The province’s international stars returned to their UCD base last week for medical checks following their heavy quarter-final loss to New Zealand in Tokyo, and some will get the chance to move on put it behind them with a trip to Galway in 11 days’ time.

Full-back Hugo Keenan picked up an ankle injury in Leinster’s 3-0 win over Zebre last Saturday and will be further assessed this week ahead of the visit of Dragons to the RDS on Friday night.

Ed Byrne (neck) and Ciarán Frawley (ankle) have both returned to training and will hope to be part of the Guinness PRO14 clash.

More on this topic

Stunning set-piece winner sees Ireland shock Australia at Cape Town SevensStunning set-piece winner sees Ireland shock Australia at Cape Town Sevens

France to introduce transfer bans for breaching salary capsFrance to introduce transfer bans for breaching salary caps

Ronan O'Gara: Razor didn’t fall short at all in All Blacks bidRonan O'Gara: Razor didn’t fall short at all in All Blacks bid

The long and winding road to becoming a SaintThe long and winding road to becoming a Saint

More in this Section

Jurgen Klopp agrees new Liverpool deal until 2024Jurgen Klopp agrees new Liverpool deal until 2024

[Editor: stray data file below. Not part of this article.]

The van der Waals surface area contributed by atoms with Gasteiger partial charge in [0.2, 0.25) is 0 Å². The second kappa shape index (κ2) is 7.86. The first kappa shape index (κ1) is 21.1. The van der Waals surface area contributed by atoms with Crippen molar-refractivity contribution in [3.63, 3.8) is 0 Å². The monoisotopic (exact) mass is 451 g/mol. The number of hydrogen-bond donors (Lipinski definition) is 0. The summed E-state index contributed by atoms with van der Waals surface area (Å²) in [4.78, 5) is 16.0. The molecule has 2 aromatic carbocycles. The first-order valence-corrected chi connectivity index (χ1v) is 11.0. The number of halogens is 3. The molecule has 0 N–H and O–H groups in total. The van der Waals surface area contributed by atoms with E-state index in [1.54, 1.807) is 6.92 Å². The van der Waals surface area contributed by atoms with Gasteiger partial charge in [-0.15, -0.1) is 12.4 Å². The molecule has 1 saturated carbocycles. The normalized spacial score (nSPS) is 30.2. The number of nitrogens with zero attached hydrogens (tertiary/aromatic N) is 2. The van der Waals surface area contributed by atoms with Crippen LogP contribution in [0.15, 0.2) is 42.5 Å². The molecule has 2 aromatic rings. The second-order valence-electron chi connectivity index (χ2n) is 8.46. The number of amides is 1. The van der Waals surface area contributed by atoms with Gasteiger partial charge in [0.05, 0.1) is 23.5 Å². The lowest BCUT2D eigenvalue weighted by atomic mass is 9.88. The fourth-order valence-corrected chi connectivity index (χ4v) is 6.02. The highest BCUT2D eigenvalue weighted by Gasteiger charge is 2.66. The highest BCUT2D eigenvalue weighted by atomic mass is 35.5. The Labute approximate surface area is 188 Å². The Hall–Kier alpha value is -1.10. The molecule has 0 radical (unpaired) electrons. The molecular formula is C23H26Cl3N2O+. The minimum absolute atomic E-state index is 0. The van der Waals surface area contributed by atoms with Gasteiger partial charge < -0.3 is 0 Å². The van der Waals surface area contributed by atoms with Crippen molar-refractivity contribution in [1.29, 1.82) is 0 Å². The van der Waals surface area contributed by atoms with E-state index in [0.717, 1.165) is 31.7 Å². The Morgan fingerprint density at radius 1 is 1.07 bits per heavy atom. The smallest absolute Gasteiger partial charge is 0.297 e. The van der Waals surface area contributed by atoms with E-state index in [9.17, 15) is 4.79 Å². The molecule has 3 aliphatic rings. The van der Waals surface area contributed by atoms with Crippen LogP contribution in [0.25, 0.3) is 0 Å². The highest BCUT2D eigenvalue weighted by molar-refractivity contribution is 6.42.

Steven Gerrard extends Rangers contractSteven Gerrard extends Rangers contract

Sheffield United boss Wilder hoping to name unchanged squadSheffield United boss Wilder hoping to name unchanged squad

Solksjaer: United are proud of their academy playersSolksjaer: United are proud of their academy players


Lifestyle

Who hasn’t dreamt of cutting ties with the nine-to-five and living off-the-grid?The great escape: What's life like off the grid?

Jazz in Europe these days exists in a highly networked environment of cultural and political bodies, festivals, promoters, musicians and educators.Jazz Connective Festival: Intriguing, exciting and uncompromising

It will be bittersweet for Stormzy that his second album arrives the day the British Labour party was confirmed as suffering a historic general election trouncing.Album review: Stormzy remains a work in progress

Unique drawings by Quentin Blake, one of Britain’s best-loved illustrators, are available at a Christie’s online auction which runs until December 17.Your chance to buy drawings by Roald Dahl illustrator Quentin Blake

More From The Irish Examiner